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Sit. Stay. Good Mom!

Learning to underparent.

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The helicopter parent is taking ever-heavier fire. American mothers and fathers, at once too involved in their children’s development and too lenient in dispensing discipline, stand ­accused of creating some of “the most indulged young people in the history of the world,” as Elizabeth Kolbert put it in The New Yorker earlier this month. Resources for Infant Educarers (RIE), a burgeoning hands-off parenting movement with California roots and classes at two Manhattan locations, offers a kind of corrective therapy. Here, five things I learned not to do in my underparenting course:

1. Underestimate my daughter’s ability to sit still when she’s got a ­banana in her sights. RIE classes consist largely of uninterrupted, self-directed play for the children and anxious onlooking by their parents. Instructors often conclude sessions by serving the children a snack of banana and water, requiring them to sit still on the floor (unrestrained!) before getting their share. As my daughter spends most of her meals climbing in and out of her high chair, smearing her chicken nuggets all over my clothing, I’m shocked to see her wait her turn while two other kids get their food ahead of her.

2. Tell my daughter to share the plastic hair curler that a little boy is trying to take from her and to which she is now clinging maniacally. RIE calls for letting kids resolve their own disputes (barring physical violence). “If every time adults jump in and bring in their version of what is right, the children learn either to depend on them or defy them,” writes RIE founder Magda Gerber. While I sometimes worry my daughter will grow to be a selfish, friendless 5-year-old, it’s a relief to skip explaining the concept of sharing to a baffled toddler. At least during the ­classes—out in the world, I get dirty looks from parents for ignoring such a widely held social norm.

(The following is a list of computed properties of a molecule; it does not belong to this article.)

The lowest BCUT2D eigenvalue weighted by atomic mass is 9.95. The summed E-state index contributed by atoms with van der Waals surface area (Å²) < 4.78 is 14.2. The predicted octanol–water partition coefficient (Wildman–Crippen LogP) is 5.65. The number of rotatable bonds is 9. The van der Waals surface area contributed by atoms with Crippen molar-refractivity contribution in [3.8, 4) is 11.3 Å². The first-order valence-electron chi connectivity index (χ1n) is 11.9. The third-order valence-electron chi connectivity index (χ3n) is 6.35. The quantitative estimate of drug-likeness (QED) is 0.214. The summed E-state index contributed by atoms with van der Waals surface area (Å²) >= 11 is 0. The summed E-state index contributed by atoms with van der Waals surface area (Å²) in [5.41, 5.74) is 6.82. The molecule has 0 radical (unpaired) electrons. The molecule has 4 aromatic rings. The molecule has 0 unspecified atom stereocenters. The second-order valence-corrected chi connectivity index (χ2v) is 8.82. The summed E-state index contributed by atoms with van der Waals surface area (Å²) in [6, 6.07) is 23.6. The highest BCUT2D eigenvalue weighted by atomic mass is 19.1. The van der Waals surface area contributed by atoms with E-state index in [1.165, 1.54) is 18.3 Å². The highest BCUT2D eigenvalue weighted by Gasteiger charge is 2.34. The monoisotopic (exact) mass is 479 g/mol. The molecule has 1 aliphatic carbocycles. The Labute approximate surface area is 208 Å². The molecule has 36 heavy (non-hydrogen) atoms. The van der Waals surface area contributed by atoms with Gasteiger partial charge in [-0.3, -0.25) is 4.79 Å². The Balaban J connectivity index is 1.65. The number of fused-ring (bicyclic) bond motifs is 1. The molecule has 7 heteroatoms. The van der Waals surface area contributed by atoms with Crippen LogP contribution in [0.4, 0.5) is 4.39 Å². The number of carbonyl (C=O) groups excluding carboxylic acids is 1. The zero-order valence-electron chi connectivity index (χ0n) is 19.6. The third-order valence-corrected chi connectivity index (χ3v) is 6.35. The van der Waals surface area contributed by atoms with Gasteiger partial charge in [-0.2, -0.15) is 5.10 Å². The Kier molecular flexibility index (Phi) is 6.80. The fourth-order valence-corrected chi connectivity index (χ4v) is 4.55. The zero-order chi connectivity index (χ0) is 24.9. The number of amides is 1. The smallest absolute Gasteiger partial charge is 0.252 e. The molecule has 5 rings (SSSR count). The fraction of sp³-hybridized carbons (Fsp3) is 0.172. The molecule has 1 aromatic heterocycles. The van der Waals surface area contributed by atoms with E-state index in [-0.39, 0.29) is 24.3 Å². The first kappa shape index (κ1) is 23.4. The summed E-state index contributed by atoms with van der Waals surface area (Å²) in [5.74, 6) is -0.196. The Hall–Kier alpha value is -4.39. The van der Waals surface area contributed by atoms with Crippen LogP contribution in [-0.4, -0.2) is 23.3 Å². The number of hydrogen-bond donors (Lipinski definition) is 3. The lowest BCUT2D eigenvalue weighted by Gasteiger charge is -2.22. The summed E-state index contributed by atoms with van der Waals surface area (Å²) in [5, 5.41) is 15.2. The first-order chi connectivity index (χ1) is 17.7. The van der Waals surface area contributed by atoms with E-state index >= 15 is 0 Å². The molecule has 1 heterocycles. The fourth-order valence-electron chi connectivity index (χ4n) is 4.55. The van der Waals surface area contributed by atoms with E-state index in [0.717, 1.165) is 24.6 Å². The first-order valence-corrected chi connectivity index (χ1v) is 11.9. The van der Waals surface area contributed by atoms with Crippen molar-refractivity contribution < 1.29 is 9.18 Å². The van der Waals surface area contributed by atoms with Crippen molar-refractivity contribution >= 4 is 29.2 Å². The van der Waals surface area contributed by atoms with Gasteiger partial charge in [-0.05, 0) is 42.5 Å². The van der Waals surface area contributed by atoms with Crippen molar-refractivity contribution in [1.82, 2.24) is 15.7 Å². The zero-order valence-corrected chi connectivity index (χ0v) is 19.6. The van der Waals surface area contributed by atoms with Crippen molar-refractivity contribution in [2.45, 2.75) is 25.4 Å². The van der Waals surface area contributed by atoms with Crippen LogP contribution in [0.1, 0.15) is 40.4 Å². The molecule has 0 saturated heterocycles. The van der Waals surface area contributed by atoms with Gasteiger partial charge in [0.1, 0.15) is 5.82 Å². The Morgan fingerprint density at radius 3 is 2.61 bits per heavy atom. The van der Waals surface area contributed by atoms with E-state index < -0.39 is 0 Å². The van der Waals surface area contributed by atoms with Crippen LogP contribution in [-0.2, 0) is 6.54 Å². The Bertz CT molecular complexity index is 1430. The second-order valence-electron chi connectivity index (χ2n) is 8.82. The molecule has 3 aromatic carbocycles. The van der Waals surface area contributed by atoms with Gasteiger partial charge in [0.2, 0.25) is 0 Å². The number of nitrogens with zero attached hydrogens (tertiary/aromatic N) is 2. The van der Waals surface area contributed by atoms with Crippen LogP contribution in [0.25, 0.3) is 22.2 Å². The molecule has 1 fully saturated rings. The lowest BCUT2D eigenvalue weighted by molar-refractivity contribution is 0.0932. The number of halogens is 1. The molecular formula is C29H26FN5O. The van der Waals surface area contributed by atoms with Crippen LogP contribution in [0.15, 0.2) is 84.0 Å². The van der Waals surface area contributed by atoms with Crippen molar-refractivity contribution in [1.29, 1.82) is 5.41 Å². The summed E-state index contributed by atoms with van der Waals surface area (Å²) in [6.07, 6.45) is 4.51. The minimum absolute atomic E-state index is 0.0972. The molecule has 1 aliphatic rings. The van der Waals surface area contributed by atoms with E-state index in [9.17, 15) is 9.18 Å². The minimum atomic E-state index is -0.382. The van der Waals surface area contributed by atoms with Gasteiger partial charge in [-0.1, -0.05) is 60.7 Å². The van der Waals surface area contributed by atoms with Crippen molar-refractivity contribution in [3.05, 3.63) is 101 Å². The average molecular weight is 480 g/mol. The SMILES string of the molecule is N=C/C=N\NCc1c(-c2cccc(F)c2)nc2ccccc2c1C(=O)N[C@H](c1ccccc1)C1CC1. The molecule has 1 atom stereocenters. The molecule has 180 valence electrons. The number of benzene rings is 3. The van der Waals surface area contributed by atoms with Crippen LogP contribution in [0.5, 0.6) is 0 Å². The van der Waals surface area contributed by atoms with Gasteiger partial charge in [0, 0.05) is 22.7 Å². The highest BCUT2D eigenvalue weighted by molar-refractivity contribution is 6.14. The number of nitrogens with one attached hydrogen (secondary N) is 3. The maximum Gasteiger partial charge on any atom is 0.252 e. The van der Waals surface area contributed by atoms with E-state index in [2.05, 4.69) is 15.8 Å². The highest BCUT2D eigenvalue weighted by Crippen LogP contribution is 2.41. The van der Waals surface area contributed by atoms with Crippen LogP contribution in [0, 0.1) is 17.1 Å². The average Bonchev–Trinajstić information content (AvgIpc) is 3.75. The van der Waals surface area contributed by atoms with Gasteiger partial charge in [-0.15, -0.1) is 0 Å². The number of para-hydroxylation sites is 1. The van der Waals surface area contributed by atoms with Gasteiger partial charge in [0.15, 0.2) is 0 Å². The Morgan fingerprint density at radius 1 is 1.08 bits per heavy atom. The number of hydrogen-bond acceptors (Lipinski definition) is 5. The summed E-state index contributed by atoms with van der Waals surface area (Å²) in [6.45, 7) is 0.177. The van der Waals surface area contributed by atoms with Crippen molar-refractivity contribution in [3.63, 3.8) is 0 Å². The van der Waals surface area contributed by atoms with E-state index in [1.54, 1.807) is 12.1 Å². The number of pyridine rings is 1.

3. Rush to comfort my daughter when an older child pushes a plastic milk crate into her face. RIE advises parents to give their kids a moment to recover on their own before swooping in with kisses and cuddles. It also discourages parents from saying “You’re okay” or distracting children from their pain—my preferred technique is to grab a shiny toy and jiggle it in front of her—lest they learn that experiencing emotions is a bad thing.

4. Let my daughter use me as a jungle gym, even though she really, ­really wants to. The RIE approach to discipline is simple: Set reasonable, consistent rules and stick to them even if they’re unpopular with those expected to abide by them. “It is not the best thing to try to keep your children happy all the time,” writes Gerber. “That is not the way life is.”

5. Rescue my daughter from a stair-climbing toy when she realizes that crawling down the stairs is harder than crawling up them. RIE teaches that giving children the chance to solve their own problems makes them feel confident and competent. (Gerber: “The more often we have mastered a minute difficulty, the more capable we feel the next time.”) It’s both tedious and scary to watch my daughter attempt fifteen different methods of descent from the contraption she is now sitting precariously atop, but an RIE associate cuts me off when I reflexively move to intervene. My daughter, for her part, looks awfully proud of herself when she finally finds her own way down.

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